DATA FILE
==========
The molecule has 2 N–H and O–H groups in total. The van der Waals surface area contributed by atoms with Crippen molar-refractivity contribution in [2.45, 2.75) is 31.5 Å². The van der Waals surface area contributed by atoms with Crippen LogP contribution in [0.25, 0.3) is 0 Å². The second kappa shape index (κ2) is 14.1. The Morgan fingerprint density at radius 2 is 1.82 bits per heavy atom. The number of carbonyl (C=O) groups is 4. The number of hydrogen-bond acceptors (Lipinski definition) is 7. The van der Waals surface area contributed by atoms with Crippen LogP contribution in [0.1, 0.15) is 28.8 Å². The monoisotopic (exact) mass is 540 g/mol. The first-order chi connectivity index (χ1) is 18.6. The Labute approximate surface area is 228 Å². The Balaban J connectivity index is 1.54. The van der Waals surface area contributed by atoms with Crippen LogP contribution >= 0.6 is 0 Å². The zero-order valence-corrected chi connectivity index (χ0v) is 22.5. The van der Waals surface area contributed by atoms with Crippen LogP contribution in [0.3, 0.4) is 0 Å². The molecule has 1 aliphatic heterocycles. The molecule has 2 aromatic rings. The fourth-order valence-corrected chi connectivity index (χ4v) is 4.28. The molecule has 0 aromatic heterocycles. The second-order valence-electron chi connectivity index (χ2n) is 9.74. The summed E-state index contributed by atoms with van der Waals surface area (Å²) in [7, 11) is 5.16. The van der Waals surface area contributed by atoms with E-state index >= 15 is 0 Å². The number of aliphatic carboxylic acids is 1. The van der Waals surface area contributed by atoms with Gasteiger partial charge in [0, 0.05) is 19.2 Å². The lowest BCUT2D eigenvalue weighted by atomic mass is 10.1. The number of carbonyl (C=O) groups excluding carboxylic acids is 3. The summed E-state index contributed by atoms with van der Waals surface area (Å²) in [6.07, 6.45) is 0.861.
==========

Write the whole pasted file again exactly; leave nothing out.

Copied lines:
The molecule has 2 N–H and O–H groups in total. The van der Waals surface area contributed by atoms with Crippen molar-refractivity contribution in [2.45, 2.75) is 31.5 Å². The van der Waals surface area contributed by atoms with Crippen LogP contribution in [0.25, 0.3) is 0 Å². The second kappa shape index (κ2) is 14.1. The Morgan fingerprint density at radius 2 is 1.82 bits per heavy atom. The number of carbonyl (C=O) groups is 4. The number of hydrogen-bond acceptors (Lipinski definition) is 7. The van der Waals surface area contributed by atoms with Crippen LogP contribution in [0.1, 0.15) is 28.8 Å². The monoisotopic (exact) mass is 540 g/mol. The first-order chi connectivity index (χ1) is 18.6. The Labute approximate surface area is 228 Å². The Balaban J connectivity index is 1.54. The van der Waals surface area contributed by atoms with Crippen LogP contribution >= 0.6 is 0 Å². The zero-order valence-corrected chi connectivity index (χ0v) is 22.5. The van der Waals surface area contributed by atoms with Crippen LogP contribution in [0.3, 0.4) is 0 Å². The molecule has 1 aliphatic heterocycles. The molecule has 2 aromatic rings. The fourth-order valence-corrected chi connectivity index (χ4v) is 4.28. The molecule has 0 aromatic heterocycles. The second-order valence-electron chi connectivity index (χ2n) is 9.74. The summed E-state index contributed by atoms with van der Waals surface area (Å²) in [7, 11) is 5.16. The van der Waals surface area contributed by atoms with E-state index >= 15 is 0 Å². The number of aliphatic carboxylic acids is 1. The van der Waals surface area contributed by atoms with Gasteiger partial charge in [0, 0.05) is 19.2 Å². The lowest BCUT2D eigenvalue weighted by atomic mass is 10.1. The number of carbonyl (C=O) groups excluding carboxylic acids is 3. The summed E-state index contributed by atoms with van der Waals surface area (Å²) in [6.07, 6.45) is 0.861.